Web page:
44. 44. © 2011 Pearson Education, Inc. publishing as Prentice Hall Virtual Reality Technology  Computer technology used to develop an interactive, 3-D model of a product from the basic CAD data  Allows people to ‘see’ the finished design before a physical model is built  Very effective in large-scale designs such as plant layout
  45. 45. Value AnalysisValue Analysis versus Valueversus Value EngineeringEngineering  While Value Engineering focuses on preproduction design improvement, Value Analysis takes place during the production process.  Value Analysis seeks improvements leading either to a better product or a product which can be produced more economically.
  46. 46. Ethics and Environmentally FriendlyEthics and Environmentally Friendly DesignsDesigns It is possible to enhance productivity,It is possible to enhance productivity, drive down costs, and preservedrive down costs, and preserve resourcesresources.. Effective at any stage of the product life cycleEffective at any stage of the product life cycle  DesignDesign  ProductionProduction  DestructionDestruction
  47. 47. Guidelines for Environmentally FriendlyGuidelines for Environmentally Friendly DesignsDesigns 1. Make products recyclable 2. Use recycled materials 3. Use less harmful ingredients (Using soy-based inks) 4. Use lighter components Mercedes is using banana plant fiber for car exteriors Biodegradable and lightweight 5. Use less energy 6. Use less material
  48. 48. © 2011 Pearson Education, Inc. publishing as Prentice Hall Service Design  Service typically includes direct interaction with the customer  Increased opportunity for customization  Reduced productivity  Cost and quality are still determined at the design stage  Delay customization  Modularization helps customization  Reduce customer interaction, often through automation
  49. 49. © 2011 Pearson Education, Inc. publishing as Prentice Hall Service Design Figure 5.12
  50. 50. Plant Location
  51. 51. Steps( Procedure) in choosing Location National DecisionNational DecisionNational DecisionNational Decision Regional DecisionRegional DecisionRegional DecisionRegional Decision Community DecisionCommunity DecisionCommunity DecisionCommunity Decision Site DecisionSite DecisionSite DecisionSite Decision Political, social, economic stability; Currency exchange rates; . . . . . Climate; Customer concentrations; Degree of unionization; . . . . . Transportation system availability; Preference of management; . . . . . Site size/cost; Environmental impact; Zoning restrictions; . . . . .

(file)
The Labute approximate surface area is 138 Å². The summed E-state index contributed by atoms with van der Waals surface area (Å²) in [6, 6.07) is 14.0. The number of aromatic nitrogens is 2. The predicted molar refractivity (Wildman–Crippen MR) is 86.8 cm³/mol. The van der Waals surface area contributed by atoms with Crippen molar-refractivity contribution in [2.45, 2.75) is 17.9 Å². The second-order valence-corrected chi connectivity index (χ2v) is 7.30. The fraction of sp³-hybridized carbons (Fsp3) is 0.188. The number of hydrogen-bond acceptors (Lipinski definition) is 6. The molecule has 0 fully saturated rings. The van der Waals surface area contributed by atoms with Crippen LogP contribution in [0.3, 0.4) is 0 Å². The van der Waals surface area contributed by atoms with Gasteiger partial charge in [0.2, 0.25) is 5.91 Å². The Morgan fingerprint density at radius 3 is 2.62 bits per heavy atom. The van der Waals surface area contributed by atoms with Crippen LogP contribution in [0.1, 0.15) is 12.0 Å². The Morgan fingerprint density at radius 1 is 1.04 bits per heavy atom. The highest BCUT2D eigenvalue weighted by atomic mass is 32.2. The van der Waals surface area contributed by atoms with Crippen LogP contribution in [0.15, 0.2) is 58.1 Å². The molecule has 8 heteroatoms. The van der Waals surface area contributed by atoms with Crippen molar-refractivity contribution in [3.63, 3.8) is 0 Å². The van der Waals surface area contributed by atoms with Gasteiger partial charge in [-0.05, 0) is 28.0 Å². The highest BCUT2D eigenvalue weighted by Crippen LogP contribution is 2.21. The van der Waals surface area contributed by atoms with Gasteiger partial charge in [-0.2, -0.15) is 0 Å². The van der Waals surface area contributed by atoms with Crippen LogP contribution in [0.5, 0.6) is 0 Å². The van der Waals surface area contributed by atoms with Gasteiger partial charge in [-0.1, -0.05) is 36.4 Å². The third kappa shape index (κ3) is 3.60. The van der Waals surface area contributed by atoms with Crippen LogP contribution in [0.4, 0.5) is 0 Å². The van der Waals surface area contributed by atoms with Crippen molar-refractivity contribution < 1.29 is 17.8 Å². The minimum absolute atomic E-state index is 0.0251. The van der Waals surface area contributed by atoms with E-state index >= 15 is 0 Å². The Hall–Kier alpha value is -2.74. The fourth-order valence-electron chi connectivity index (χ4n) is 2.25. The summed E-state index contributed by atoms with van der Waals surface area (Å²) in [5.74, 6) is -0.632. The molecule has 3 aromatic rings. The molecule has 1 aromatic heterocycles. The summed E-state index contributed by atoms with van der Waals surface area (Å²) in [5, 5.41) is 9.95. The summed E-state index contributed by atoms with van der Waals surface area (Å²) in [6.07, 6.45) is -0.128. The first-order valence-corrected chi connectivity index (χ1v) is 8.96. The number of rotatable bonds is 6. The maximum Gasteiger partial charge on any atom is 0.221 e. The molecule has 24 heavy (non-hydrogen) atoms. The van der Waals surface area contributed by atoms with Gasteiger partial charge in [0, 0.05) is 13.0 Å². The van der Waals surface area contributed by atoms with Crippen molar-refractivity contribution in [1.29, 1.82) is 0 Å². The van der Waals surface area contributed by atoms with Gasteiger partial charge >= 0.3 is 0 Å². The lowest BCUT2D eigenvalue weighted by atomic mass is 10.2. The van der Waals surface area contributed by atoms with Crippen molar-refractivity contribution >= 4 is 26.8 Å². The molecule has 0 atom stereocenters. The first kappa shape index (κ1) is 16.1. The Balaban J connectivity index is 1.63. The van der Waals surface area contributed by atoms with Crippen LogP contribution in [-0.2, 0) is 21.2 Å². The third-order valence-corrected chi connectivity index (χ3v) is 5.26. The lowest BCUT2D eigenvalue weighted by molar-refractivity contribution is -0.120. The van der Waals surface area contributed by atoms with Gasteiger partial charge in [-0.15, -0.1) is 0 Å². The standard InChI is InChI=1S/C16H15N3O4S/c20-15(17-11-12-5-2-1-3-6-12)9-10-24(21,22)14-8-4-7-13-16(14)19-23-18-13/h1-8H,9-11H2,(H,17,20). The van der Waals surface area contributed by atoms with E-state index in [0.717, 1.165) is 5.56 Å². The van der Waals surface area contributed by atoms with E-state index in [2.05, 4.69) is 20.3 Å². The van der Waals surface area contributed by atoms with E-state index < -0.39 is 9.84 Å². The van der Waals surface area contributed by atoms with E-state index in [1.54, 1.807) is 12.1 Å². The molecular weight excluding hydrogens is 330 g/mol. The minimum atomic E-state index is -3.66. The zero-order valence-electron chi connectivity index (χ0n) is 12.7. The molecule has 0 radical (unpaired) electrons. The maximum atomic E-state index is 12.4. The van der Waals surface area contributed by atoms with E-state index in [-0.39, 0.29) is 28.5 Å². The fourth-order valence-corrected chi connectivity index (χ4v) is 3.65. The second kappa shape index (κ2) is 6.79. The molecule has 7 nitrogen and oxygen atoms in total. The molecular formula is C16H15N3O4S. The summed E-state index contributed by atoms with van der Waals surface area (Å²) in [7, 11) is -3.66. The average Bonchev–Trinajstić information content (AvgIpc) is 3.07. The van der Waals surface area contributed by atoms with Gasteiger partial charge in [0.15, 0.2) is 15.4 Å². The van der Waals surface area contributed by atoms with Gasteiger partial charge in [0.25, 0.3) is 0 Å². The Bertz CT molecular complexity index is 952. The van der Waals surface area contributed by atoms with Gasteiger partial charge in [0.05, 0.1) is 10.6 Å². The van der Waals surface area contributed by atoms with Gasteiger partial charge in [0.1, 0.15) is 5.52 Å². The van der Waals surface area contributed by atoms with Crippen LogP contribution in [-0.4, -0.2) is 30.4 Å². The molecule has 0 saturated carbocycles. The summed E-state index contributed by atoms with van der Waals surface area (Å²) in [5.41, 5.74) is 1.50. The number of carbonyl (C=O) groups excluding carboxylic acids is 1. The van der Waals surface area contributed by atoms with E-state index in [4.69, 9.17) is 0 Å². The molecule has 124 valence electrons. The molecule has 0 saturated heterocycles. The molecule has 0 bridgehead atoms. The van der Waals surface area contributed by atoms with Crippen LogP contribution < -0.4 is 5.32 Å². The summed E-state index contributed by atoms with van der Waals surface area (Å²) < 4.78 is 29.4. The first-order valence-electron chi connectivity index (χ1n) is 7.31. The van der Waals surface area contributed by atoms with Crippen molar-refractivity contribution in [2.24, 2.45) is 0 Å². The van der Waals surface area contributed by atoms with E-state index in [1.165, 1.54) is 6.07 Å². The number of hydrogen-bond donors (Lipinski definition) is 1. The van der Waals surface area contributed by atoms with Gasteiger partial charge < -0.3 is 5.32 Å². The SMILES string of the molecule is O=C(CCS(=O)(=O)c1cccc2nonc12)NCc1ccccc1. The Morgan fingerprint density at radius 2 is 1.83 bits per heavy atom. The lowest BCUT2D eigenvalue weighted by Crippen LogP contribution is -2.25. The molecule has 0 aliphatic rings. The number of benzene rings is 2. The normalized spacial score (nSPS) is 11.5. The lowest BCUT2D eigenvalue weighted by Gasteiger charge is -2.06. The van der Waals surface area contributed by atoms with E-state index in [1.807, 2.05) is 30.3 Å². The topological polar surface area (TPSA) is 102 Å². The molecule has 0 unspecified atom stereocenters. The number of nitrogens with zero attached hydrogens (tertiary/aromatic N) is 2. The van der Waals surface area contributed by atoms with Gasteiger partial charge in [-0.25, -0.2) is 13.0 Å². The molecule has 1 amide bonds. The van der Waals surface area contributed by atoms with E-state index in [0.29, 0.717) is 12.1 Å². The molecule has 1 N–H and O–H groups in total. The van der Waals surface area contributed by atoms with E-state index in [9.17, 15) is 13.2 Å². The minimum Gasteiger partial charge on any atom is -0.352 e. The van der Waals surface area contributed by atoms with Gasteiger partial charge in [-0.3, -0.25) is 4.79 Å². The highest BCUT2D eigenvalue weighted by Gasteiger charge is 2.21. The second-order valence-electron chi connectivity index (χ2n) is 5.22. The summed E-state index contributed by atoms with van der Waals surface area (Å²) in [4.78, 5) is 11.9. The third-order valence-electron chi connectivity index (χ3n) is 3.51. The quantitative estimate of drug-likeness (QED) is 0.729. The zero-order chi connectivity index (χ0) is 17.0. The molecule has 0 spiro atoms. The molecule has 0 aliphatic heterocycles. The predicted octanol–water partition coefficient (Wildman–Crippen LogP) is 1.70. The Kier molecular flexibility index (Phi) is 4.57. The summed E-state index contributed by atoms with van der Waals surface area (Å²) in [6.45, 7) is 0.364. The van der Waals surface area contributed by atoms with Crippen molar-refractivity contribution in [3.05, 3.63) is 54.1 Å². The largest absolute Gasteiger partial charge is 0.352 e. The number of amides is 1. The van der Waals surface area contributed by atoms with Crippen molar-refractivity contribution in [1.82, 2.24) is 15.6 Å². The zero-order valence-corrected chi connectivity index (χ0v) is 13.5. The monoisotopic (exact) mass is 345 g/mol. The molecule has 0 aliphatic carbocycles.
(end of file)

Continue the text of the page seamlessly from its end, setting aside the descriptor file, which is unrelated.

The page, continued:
52. 52. 8-52 Location Decision Factors Regional Factors Site-related Factors Multiple Plant Strategies Community Considerations
  53. 53. 8-53 • Location of raw materials • Location of markets • Labor factors • Climate and taxes Regional Factors
  54. 54. 8-54 • Quality of life • Services • Attitudes • Taxes • Environmental regulations • Utilities • Developer support Community Considerations
  55. 55. 8-55 • Land • Transportation • Environmental • Legal Site Related Factors
  56. 56. 8-56 • Product plant strategy • Market area plant strategy • Process plant strategy Multiple Plant Strategies
  57. 57. 8-57 Service and Retail Locations • Manufacturers – cost focused • Service and retail – revenue focused – Traffic volume and convenience most important – Demographics • Age • Income • Education – Location, location, location – Good transportation – Customer safety
  58. 58. Clientes Centro distribución Response Time 1 week-> 1 Distribution CenterResponse Time 1 week-> 1 Distribution Center
  59. 59. Clientes Centro distribución Response Time 5 days-> 2 Distribution CenterResponse Time 5 days-> 2 Distribution Center
  60. 60. Clientes Centro distribución Response Time 3 days-> 5 Distribution CenterResponse Time 3 days-> 5 Distribution Center
  61. 61. Clientes Centro distribución Response Time 1 day-> 13 Distribution CenterResponse Time 1 day-> 13 Distribution Center

Editor's Notes

  • Systematic approach to Org. Processes:
    An Organized way of Looking at work.
    Career Opportunities:
    Direct – Plant Manager, Production Supervisor
    Indirect – Material Manager, Consulting
    Cross-Functional Applications:
    Everyone needs to plan & control their work.
    Business Education:
    New ideas such as SCM, ERP, Reengineering, and six sigma
  • Long Range Decisions:
    Plants
    Locations
    Products
    Medium Range Decisions:
    # employees
    # shifts or hours
    Short Range Decisions
    Scheduling of products
    Inputs:
    Materials
    Supplies
    Labor
    Capital
    Output:
    Products
    Goods
    Services
    Process:
    Conversion
    Planning and control
  • ×